Janane et al (14) 2011 Morocco NC 190 62.9 (50-73) 10.8 (2-18,5) Open
Jeong et al (12) 2010 South Korea R 88 66 (41-76) 5.3 (1.5-9.8) Open
Yoshizako et al (13) 2008 Japan R 23 65 (52-76) NM Open
Beyersdorff et al (16) 2011 Germany P 48 63.43 (49–71) 8.17 (2.7-31.4) Open

# < 10 ⇒ 2 patients; 10-20 ⇒ 5 patients; > 20 ⇒ 5 patients; RALP; Robotic assisted

TR: Temporal relation; P: prospective, R: retrospective, NC: not clear; RP: Radical prostatectomy; NM: Not mentioned

Most studies were considered with good consistency after the use of QUADAS question form, since there were mainly “yes” answers after methodological evaluation (greater than 50% of the answers). The question “if the results of the gold-standard test (histopathological study of RP) were interpreted without the knowledge of the test being evaluated (pre-operatory MRI)” had not a satisfactory answer.

Analysis of the diagnosis of PC

Six of the seven selected articles studied the capacity of MRI with endocoil and 1.5T conventional images to diagnose PC. The mean sensitivity of this meta-analysis was 0.6 and specificity 0.58 (the data were obtained from the florest plot).

The homogeneity test for sensibility and specificity showed Q = 36.49 (P = 0.000), I2 = 86.3% and Q = 24.89 (P = 0.0001), I2 = 79.9%, respectively (Figures 2a and 2b). sROC curve showed AUC = 0.7090 and Q* = 0.6601(Figure-3).

Figure 2 Forest plot of sensitivity and specificity regarding the diagnosis of PC. 

Figure 3 sROC curve depicting the representation of sensitivity versus 1-specificity of the diagnosis of PC.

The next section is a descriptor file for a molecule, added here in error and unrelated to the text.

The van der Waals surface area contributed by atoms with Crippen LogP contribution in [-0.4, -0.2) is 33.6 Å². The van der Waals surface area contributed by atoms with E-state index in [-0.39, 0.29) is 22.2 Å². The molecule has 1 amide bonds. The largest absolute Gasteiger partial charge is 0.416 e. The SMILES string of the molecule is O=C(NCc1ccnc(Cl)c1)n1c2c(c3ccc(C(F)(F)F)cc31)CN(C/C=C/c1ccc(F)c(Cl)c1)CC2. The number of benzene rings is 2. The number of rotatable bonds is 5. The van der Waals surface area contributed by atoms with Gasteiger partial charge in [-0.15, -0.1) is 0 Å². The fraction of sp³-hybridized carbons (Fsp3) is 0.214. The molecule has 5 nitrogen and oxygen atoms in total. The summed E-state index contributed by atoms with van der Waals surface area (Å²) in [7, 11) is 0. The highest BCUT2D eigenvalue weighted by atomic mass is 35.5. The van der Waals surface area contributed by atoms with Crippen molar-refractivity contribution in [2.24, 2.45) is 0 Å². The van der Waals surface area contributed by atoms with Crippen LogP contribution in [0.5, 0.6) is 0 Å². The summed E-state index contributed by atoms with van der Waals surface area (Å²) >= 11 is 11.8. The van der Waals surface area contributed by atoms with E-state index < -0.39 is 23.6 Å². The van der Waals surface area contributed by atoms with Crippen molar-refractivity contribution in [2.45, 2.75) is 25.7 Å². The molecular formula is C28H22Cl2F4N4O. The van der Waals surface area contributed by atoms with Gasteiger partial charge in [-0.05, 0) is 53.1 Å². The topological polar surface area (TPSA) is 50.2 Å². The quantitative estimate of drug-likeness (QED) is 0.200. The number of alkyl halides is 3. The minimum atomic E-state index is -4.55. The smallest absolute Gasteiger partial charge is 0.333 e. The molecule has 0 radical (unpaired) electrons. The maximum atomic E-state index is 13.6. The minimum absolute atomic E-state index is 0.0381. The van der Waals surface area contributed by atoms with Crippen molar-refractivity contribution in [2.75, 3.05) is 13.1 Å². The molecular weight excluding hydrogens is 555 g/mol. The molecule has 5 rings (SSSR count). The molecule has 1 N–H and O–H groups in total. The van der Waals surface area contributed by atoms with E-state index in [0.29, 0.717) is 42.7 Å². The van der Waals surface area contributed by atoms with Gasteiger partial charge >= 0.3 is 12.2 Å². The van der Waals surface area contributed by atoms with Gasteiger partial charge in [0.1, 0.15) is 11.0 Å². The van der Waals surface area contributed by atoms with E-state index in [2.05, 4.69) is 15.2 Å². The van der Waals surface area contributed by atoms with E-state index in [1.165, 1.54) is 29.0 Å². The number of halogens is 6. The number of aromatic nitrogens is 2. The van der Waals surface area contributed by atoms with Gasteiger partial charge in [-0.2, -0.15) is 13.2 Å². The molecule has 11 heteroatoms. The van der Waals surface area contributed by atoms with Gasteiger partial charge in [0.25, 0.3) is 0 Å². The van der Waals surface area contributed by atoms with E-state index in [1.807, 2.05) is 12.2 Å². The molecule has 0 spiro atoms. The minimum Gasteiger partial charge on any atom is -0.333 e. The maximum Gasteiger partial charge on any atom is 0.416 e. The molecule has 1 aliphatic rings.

Funnel plot showed Cochran-Q = 26.80 (P = 0.0001), I2 = 81.3% and T2 = 1.1861 (Figure-4). There was a tendency of displacement of the graphic symmetry to the right demonstrating heterogeneity in the statistical parameters of the Q test of Cochran, I2 and T2.

Figure 4 Funnel plot of the studies regarding the diagnosis of PC. 

Analysis of EPE

Three of the seven studies evaluated the capacity of MRI with conventional 1.5T images to detect EPE, with a median sensibility of 0.49 and specificity of 0.82.

The homogeneity test for sensitivity and specificity showed Q = 16.28 (P = 0.0006), I2 = 87.7% and Q = 1.09 (P = 0.5799), I2 = 0.0%, respectively (Figures 5a and 5b). sROC curve showed AUC = 0.9298 and Q* = 0.8649 (Figure-6).

Figure 5 Florest plot of sensitivity and specificity for EPE. 

Figure 6 sROC curve depicting the representation of the sensitivity versus 1-specificity of EPE. 

The statistical calculi in the funnel plot were: Cochran-Q = 12.03 (P < 0.05), I2 = 83.4% and T2 = 0.9707. P < 0.05 suggested the presence of heterogeneity in the individual studies far from what would be expected singly. I2 > 50% gave a dimension of the percentage of total variation of the studies due to heterogeneity (Figure-7).

Figure 7 Funnel plot of the studies regarding EPE. 

Analysis of SVI

The same three articles that evaluated EPE also evaluated SVI with 1.5T conventional images and showed a median sensitivity of 0.45 and specificity 0.96.